>12th grade, n (%) 48 (27%) 9 (20%) 12 (27%) 14 (31%) 13 (29%)
9–12th grade, n (%) 46 (26%) 17 (38%) 8 (18%) 9 (20%) 12 (27%)
5–8th grade, n (%) 51 (28%) 14 (31%) 16 (36%) 13 (29%) 8 (18%)
<5th grade, n (%) 35 (19%) 5 (11%) 9 (20%) 9 (20%) 12 (27%)
Annual income <\$10,830, n (%) 55 (30%) 9 (20%) 13 (28%) 18 (40%) 16 (35%)
A1C (%), mmol/mol 9.03 (1.70), 75 9.24 (1.69), 77 8.78 (1.65), 72 9.18 (1.68), 77 8.93 (1.81), 74
SBP (mmHg) 137.58 (23.22) 134.34 (20.69) 143.64 (24.46) 136.01 (22.84) 136.22 (24.29)
DBP (mmHg) 95.09 (14.38) 93.50 (13.71) 98.11 (14.82) 94.80 (15.04) 93.92 (13.94)
HDL (mg/dL) 53.69 (17.03) 51.20 (13.88) 54.41 (20.77) 51.98 (15.04) 57.04 (17.42)
LDL (mg/dL) 105.54 (39.36) 115.11 (54.19) 97.83 (32.26) 100.91 (28.56) 108.33 (36.37)
Total Health Problem-Solving Scale 19.99 (3.91) 19.83 (3.24) 19.97 (4.12) 19.95 (4.22) 20.21 (4.10)
Diabetes and CVD knowledge 12.56 (2.47) 12.89 (2.52) 12.16 (2.47) 12.42 (2.77) 12.76 (2.08)
General diet (no. days) 4.03 (2.02) 3.99 (2.03) 4.20 (1.77) 4.19 (1.92) 3.75 (2.34)
Specific diet (no. days) 3.79 (1.84) 3.50 (1.73) 4.16 (1.93) 4.00 (1.61) 3.52 (2.02)
Exercise (no. days) 3.38 (2.34) 3.00 (2.50) 3.03 (2.16) 3.77 (2.37) 3.67 (2.28)
Blood glucose testing (no. days) 4.42 (2.70) 4.61 (2.71) 5.08 (2.34) 3.91 (2.63) 4.08 (2.99)
PHQ-2 1.44 (1.64) 1.84 (1.81) 1.22 (1.68) 1.38 (1.47) 1.30 (1.56)
PHQ-2 positive screen, n (%) 41 (23%) 14 (8%) 7 (4%) 10 (6%) 10 (6%)
Insulin shot, n (%) 111 (61%) 29 (64%) 28 (61%) 27 (60%) 27 (59%)
Diabetes pills, n (%) 132 (73%) 31 (69%) 33 (72%) 30 (67%) 38 (83%)

Data are mean (SD), except where indicated.

*Significantly different mean between Enhanced UC and Self-Study conditions at P < 0.05.

### Intervention Participation Rates

Intervention participation rates are reported for the two intervention arms that necessitated in-person visits. For the DECIDE Group arm, 82% of participants attended more than five out of nine sessions and were thus deemed to have had adequate program exposure. Sixty-five percent attended seven or more sessions, and 30% attended all nine of the group sessions. In the DECIDE Individual arm, 66% attended more than five of the nine sessions, 54% attended seven or more sessions, and 23% of participants attended all nine sessions. There was no significant association between total number of sessions attended and change in A1C, problem-solving, or health knowledge for both the Individual and Group arms (data not shown).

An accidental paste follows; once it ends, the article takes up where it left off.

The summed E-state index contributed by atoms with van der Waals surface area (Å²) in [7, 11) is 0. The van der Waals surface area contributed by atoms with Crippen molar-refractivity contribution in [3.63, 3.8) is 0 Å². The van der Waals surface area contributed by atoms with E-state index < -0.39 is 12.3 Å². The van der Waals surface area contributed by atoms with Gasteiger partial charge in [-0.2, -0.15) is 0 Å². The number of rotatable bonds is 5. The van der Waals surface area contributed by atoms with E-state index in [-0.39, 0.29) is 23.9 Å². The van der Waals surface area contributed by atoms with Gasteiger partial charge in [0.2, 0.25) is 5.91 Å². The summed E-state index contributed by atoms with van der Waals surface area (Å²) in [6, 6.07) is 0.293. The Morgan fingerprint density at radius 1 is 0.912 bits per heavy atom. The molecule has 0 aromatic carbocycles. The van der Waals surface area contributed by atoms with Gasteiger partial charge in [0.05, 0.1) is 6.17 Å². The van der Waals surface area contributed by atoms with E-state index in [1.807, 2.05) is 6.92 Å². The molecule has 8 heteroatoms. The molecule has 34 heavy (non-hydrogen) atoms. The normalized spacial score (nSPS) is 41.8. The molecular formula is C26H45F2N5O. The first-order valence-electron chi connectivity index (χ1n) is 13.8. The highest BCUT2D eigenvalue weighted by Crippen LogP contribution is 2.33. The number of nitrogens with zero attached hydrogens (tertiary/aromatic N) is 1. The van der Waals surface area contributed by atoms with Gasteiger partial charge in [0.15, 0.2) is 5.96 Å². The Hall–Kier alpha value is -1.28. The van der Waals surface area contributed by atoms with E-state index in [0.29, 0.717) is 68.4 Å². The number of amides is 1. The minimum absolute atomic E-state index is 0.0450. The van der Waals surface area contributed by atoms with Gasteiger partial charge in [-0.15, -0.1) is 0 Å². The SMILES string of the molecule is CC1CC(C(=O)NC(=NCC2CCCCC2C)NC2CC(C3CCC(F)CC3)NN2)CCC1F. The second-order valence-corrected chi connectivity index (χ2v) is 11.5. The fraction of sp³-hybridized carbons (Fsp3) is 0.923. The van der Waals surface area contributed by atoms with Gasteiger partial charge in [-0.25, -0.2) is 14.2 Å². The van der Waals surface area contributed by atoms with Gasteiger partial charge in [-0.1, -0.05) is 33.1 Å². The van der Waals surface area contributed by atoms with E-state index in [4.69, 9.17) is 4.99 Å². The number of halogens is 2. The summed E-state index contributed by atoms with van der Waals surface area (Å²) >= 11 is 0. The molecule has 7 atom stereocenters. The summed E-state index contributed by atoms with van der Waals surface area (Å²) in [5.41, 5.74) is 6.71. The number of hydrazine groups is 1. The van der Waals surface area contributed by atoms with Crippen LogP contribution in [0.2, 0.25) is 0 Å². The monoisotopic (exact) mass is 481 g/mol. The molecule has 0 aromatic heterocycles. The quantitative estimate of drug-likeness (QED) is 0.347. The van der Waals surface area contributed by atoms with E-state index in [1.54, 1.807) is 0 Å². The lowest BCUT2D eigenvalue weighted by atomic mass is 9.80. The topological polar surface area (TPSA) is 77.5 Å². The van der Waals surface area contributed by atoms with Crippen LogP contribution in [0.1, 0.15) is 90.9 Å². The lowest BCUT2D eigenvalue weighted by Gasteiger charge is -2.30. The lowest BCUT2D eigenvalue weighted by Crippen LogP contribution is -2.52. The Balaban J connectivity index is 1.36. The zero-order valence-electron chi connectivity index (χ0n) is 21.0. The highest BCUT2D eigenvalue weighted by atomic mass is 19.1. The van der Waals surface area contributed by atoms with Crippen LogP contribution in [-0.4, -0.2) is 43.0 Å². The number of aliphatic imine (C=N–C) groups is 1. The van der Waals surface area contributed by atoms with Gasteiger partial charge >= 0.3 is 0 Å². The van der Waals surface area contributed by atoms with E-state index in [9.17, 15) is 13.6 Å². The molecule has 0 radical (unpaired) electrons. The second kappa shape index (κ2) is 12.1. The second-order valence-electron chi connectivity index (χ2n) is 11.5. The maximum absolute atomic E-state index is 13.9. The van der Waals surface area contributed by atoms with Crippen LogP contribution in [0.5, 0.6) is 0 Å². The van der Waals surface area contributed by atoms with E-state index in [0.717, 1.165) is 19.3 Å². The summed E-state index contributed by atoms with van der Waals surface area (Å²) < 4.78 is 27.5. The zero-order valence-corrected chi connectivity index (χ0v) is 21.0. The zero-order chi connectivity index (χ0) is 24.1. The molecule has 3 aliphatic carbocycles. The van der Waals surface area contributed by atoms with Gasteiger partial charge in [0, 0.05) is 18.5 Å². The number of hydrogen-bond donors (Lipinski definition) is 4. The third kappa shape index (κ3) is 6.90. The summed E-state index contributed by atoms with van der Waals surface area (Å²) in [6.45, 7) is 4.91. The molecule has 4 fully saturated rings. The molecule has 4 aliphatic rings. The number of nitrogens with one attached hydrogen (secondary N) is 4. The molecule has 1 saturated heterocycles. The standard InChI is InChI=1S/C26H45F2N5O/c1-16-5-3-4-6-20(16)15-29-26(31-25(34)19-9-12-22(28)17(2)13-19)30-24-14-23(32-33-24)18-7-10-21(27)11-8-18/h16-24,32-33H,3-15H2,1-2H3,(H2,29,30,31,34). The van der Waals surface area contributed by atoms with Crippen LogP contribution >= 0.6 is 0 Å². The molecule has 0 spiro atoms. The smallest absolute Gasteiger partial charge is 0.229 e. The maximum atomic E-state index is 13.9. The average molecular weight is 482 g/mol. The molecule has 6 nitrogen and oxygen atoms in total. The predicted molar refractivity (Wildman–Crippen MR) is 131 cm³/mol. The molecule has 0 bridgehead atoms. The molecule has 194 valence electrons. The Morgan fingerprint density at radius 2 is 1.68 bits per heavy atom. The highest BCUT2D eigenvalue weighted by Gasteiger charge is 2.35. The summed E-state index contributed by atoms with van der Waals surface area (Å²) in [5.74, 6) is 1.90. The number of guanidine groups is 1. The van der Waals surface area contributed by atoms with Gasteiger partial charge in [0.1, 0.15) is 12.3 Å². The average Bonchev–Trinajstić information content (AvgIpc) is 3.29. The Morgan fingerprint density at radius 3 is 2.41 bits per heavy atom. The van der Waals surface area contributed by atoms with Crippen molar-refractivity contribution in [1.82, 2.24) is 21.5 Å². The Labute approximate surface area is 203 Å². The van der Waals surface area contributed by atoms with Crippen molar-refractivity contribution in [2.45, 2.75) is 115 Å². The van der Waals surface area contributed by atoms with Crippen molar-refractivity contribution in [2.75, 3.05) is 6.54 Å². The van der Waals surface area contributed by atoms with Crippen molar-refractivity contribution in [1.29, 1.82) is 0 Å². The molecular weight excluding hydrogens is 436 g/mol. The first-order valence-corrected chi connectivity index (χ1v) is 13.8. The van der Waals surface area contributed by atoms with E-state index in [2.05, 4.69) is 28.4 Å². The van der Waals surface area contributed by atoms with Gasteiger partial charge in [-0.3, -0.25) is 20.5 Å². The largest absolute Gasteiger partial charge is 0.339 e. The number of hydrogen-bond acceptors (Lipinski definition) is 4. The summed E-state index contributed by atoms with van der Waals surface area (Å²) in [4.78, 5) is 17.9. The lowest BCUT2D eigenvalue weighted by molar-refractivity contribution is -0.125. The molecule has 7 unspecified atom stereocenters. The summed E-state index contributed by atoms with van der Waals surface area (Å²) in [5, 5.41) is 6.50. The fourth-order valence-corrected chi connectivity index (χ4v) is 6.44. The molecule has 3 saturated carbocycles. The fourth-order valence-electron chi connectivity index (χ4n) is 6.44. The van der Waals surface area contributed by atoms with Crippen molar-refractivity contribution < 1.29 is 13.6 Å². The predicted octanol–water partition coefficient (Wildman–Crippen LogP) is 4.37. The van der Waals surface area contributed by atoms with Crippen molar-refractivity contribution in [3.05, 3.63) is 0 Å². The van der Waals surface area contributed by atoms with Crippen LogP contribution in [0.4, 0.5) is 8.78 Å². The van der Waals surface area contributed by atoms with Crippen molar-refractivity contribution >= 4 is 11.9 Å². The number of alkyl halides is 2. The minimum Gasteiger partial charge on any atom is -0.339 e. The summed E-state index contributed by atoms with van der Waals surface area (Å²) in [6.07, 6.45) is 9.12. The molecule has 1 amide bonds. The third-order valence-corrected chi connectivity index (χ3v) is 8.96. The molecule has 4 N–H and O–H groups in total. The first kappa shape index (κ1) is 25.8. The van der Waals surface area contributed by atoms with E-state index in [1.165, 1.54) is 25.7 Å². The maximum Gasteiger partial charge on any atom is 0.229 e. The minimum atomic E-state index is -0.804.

### Change in A1C

Change in A1C was analyzed for all participants (n = 182) and for participants with suboptimal baseline A1C (≥7.5% [58 mmol/mol], n = 142). There was no significant relationship between age, years of education, or baseline PHQ-2 score and change in A1C. Among all participants, A1C declined by 0.57% (P < 0.05) in the Group arm between baseline and postintervention, a greater reduction than Enhanced UC (b = −0.68, P < 0.05). There was no significant change in A1C for any other treatment arm at follow-up time points (data not shown). Among participants with A1C ≥7.5% (58 mmol/mol) at baseline, the DECIDE Self-Study, Individual, and Group arms had significant declines in A1C at postintervention (Table 2). Group had a greater reduction in A1C than Enhanced UC (b = −0.84, P < 0.05). DECIDE Self-Study also had a significant decline at the 6-month postintervention time point, and A1C did not increase significantly at 6 months in the Individual and Group arms compared with each group’s baseline. A1C did not improve significantly in Enhanced UC at either time point.

Table 2

Changes in suboptimal clinical measures at the postintervention and 6-month post-intervention follow-up visits

Enhanced UC
DECIDE Self-Study
DECIDE Individual
DECIDE Group
Postintervention6 months postinterventionPostintervention6 months postinterventionPostintervention6 months postinterventionPostintervention6 months postintervention